Dear Comrades! (Andrei Konchalofsky, director & co-writer) Konchalofsky is a well-known Russian director, but I first became aware of him in 1985 when I saw his English-language film Runaway Train, with Jon Voight and Eric Roberts as escaped convicts in Alaska who end up on a runaway train. That film ends with a powerful, existential image of Voight standing on top of the speeding train in the midst of a blizzard as it speeds through the night. I don’t remember much else, but that scene has stayed with me. Konchalofsky’s new film is based on an actual event that took place in 1962 in a small industrial town when government forces fired on factory workers who were striking to protest higher food prices and lower wages. Many were killed in the ensuing massacre, news of which was officially surpressed until the 1990s. Yuliya Vysotskaya, the director’s wife, plays Lyudmilla, a loyal Communist Party executive. Her frantic search for her rebellious daughter, who took part in the strike, makes up the heart of the film. It’s a great performance in a powerful film. Available via Film Forum/Neon on January 29.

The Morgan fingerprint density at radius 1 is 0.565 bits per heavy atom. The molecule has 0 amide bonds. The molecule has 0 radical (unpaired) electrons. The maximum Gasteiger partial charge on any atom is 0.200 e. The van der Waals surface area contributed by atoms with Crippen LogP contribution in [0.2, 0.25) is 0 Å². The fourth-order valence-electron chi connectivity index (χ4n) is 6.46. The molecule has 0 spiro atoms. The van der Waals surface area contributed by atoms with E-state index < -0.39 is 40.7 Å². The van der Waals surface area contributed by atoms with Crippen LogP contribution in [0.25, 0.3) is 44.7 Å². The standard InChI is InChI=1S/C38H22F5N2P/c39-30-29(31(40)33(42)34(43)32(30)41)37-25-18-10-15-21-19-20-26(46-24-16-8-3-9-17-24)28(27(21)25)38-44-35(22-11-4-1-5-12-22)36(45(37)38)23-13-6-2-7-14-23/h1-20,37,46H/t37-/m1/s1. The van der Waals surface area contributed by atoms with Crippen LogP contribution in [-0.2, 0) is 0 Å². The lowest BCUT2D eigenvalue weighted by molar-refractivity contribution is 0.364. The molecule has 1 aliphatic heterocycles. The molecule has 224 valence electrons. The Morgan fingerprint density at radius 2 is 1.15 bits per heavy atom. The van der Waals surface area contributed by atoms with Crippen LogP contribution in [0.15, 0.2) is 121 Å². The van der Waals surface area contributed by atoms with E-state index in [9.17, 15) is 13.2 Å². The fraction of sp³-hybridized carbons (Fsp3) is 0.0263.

First Cow (Kelly Reichardt, director & co-writer) Kelly Reichardt is an excellent director whose previous films have included Wendy and Lucy (2008) and Certain Women (2016). Her new film is quite special in conception and execution. In 1820, Cookie (John Magaro) is the cook for a group of trappers in Oregon territory. He meets King Lu (Orion Lee), a Chinese man on the run after killing a Russian. They hook up and set up house in a settlement that’s more of less overseen by a wealthy Englishman called Chief Factor (Toby Jones). Cookie makes biscuits that sell like hot cakes at the local marketplace, but he needs milk to continue to make them. Chief Factor has the first and only cow in the region. Cookie and King Lu begin milking the cow at night, stealing the milk, which works until it doesn’t. This is a wonderful film, filled with unusual detail. At one point, King Lu says to Cookie, “History isn’t here yet. It’s coming, but maybe this time we can take it on our own terms.” I think it’s unlikely that anyone at that time would say something like that, but it gives a great sense of this being a country in the making, and the beginnings of a social order. Available on Amazon Prime.